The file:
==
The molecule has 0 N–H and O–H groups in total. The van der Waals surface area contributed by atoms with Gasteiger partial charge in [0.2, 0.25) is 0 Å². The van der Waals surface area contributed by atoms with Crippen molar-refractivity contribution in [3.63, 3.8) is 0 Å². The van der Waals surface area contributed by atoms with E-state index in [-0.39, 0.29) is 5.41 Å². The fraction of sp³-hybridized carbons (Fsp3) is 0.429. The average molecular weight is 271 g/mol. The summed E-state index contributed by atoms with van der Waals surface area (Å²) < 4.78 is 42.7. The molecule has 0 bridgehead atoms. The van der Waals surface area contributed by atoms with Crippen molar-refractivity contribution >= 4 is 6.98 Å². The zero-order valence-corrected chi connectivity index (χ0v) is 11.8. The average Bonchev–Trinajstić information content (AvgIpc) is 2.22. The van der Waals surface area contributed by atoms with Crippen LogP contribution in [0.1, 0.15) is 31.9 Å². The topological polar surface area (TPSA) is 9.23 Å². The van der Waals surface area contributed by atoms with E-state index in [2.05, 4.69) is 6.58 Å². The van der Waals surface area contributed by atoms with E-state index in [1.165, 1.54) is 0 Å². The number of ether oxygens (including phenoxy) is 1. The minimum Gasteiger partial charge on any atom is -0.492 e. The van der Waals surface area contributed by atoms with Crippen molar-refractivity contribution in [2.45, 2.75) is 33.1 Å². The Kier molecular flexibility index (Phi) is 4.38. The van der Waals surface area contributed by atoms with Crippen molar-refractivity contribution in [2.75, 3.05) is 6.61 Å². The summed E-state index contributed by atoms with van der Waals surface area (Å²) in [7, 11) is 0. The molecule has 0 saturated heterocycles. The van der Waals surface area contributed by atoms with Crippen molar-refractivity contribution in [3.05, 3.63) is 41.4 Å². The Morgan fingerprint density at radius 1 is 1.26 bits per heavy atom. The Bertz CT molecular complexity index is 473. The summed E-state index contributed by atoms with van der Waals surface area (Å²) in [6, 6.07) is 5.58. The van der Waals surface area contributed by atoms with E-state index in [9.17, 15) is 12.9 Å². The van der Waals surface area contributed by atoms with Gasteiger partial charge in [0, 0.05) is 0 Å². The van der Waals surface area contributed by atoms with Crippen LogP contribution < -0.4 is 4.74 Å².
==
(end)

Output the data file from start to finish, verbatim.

The molecule has 0 N–H and O–H groups in total. The van der Waals surface area contributed by atoms with Gasteiger partial charge in [0.2, 0.25) is 0 Å². The van der Waals surface area contributed by atoms with Crippen molar-refractivity contribution in [3.63, 3.8) is 0 Å². The van der Waals surface area contributed by atoms with E-state index in [-0.39, 0.29) is 5.41 Å². The fraction of sp³-hybridized carbons (Fsp3) is 0.429. The average molecular weight is 271 g/mol. The summed E-state index contributed by atoms with van der Waals surface area (Å²) < 4.78 is 42.7. The molecule has 0 bridgehead atoms. The van der Waals surface area contributed by atoms with Crippen molar-refractivity contribution >= 4 is 6.98 Å². The zero-order valence-corrected chi connectivity index (χ0v) is 11.8. The average Bonchev–Trinajstić information content (AvgIpc) is 2.22. The van der Waals surface area contributed by atoms with Crippen LogP contribution in [0.1, 0.15) is 31.9 Å². The topological polar surface area (TPSA) is 9.23 Å². The van der Waals surface area contributed by atoms with E-state index in [2.05, 4.69) is 6.58 Å². The van der Waals surface area contributed by atoms with E-state index in [1.165, 1.54) is 0 Å². The number of ether oxygens (including phenoxy) is 1. The minimum Gasteiger partial charge on any atom is -0.492 e. The van der Waals surface area contributed by atoms with Crippen molar-refractivity contribution in [2.45, 2.75) is 33.1 Å². The Kier molecular flexibility index (Phi) is 4.38. The van der Waals surface area contributed by atoms with Crippen molar-refractivity contribution in [2.75, 3.05) is 6.61 Å². The summed E-state index contributed by atoms with van der Waals surface area (Å²) in [7, 11) is 0. The molecule has 0 saturated heterocycles. The van der Waals surface area contributed by atoms with Crippen molar-refractivity contribution in [3.05, 3.63) is 41.4 Å². The Morgan fingerprint density at radius 1 is 1.26 bits per heavy atom. The Bertz CT molecular complexity index is 473. The summed E-state index contributed by atoms with van der Waals surface area (Å²) in [6, 6.07) is 5.58. The van der Waals surface area contributed by atoms with E-state index in [9.17, 15) is 12.9 Å². The van der Waals surface area contributed by atoms with Gasteiger partial charge in [0, 0.05) is 0 Å². The van der Waals surface area contributed by atoms with Crippen LogP contribution < -0.4 is 4.74 Å².